Rural communities have little say in their own future and in directing support to create the innovations to get there. Those with greatest need and the least voice – poor and smallholder farmers, women, youth – are precisely those most strategic to involve in order to reach the SDGs. These farmers and social groups are experimenters, producers of knowledge and researchers in their own right, hence they need to be empowered to drive the innovation processes. As key partners in co-research initiatives, development programmes and organizations that place their aspirations and capacities at the center, they can become dynamic, pro-active players in the pro-poor governance transformation of agricultural innovation systems. Approaches to improve governance include participatory research and foresight, institutionalizing the rights of rural women and recognizing farmers’ rights to genetic resources. Rights to access, use and ownership of open data by smallholder farmers are also crucial as data becomes the new frontier in agricultural development.
The following Collective Actions are part of the DeSIRA-funded GFAR programme aiming to contribute to climate-relevant, productive and sustainable transformation of agriculture and food systems in low and middle incomes countries.
GFAR Collective Action on Forgotten Foods
The pervasive homogenization of global food production based on a few staple crops has had severe repercussions on people's lives. Production systems are increasingly more vulnerable to climate change and other shocks, while consumers are left with fewer choices for nutritious and healthy diets.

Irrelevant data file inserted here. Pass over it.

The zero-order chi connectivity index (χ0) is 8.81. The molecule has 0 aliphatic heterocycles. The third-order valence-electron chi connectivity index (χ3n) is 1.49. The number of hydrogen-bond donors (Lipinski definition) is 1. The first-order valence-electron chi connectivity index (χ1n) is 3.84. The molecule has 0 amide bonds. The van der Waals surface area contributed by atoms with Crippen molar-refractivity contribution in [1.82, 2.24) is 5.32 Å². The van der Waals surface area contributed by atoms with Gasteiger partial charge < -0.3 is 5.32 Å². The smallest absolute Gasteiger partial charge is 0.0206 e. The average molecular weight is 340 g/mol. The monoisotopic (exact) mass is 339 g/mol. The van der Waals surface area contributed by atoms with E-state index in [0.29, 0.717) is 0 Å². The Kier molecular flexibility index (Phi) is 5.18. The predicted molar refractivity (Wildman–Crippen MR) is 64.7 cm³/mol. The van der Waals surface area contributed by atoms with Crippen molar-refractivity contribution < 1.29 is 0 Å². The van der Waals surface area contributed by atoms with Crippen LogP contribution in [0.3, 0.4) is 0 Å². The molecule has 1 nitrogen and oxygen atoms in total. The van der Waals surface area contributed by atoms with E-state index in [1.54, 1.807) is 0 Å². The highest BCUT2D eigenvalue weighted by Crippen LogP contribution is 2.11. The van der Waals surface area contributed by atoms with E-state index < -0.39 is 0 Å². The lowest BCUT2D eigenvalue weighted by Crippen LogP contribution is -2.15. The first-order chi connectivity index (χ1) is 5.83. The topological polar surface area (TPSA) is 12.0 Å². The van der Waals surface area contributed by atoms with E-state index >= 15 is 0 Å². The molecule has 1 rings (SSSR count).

Nevertheless, many countries are still endowed with hundreds of nutritious and resilient food crops, locally developed and cultivated, but neglected or forgotten by formal research systems. "Forgotten Foods" are derived from a diversified set of Neglected and Underutilized Species (NUS) produced within traditional production systems particularly adapted to marginal environments constrained by water scarcity, poor soils and increasing temperatures. Focusing on Forgotten Foods and crops hence means strengthening the local knowledge that supports them, as well as the coping strategies, resilience and livelihoods of the population living in those areas. Beyond this, these actions can contribute to more adapted and adoptable support services, and to mitigating and adapting to climate impacts.
The "Manifesto for a new vision of research and innovation systems to support Forgotten Foods", which is the first deliverable of this Collective Action, aims at bringing together the vision and intentions of a vast group of diverse actors on the role and potential of Forgotten Foods. These actors are joining forces to reach a consensus on the transformations at local, national, regional and global levels needed for a paradigm shift to enhance bio-cultural diversity and leverage investment in these life-saving crops.
There is a double potential in the development of Forgotten Foods: material and non-material. We can improve the livelihoods of poor farmers relying on these crops, especially women, by enhancing their value on the market, or intervening at the level of other bottlenecks along the production to consumption chain. We can also, by unveiling the rich local knowledge behind Forgotten Foods, raise farmers' awareness of what they are and what they do. This can in turn lead to the discovery of the potential of their own communities, and unlock their creativity as agents of change.